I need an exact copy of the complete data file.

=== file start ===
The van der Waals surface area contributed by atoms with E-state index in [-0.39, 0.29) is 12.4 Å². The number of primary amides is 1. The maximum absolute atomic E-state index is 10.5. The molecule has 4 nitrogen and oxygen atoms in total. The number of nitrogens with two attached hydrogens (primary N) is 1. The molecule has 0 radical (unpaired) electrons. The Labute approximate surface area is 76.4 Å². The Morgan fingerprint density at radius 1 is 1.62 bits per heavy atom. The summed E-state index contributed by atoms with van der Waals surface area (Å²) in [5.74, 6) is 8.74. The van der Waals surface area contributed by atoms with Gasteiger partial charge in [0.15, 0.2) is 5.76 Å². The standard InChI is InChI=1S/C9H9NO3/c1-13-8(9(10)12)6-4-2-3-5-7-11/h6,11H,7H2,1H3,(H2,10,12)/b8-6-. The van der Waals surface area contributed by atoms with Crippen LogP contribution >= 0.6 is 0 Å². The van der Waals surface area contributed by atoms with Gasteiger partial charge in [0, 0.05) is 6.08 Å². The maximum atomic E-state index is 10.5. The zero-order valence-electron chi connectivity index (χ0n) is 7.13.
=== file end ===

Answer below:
The van der Waals surface area contributed by atoms with E-state index in [-0.39, 0.29) is 12.4 Å². The number of primary amides is 1. The maximum absolute atomic E-state index is 10.5. The molecule has 4 nitrogen and oxygen atoms in total. The number of nitrogens with two attached hydrogens (primary N) is 1. The molecule has 0 radical (unpaired) electrons. The Labute approximate surface area is 76.4 Å². The Morgan fingerprint density at radius 1 is 1.62 bits per heavy atom. The summed E-state index contributed by atoms with van der Waals surface area (Å²) in [5.74, 6) is 8.74. The van der Waals surface area contributed by atoms with Gasteiger partial charge in [0.15, 0.2) is 5.76 Å². The standard InChI is InChI=1S/C9H9NO3/c1-13-8(9(10)12)6-4-2-3-5-7-11/h6,11H,7H2,1H3,(H2,10,12)/b8-6-. The van der Waals surface area contributed by atoms with Crippen LogP contribution >= 0.6 is 0 Å². The van der Waals surface area contributed by atoms with Gasteiger partial charge in [0, 0.05) is 6.08 Å². The maximum atomic E-state index is 10.5. The zero-order valence-electron chi connectivity index (χ0n) is 7.13.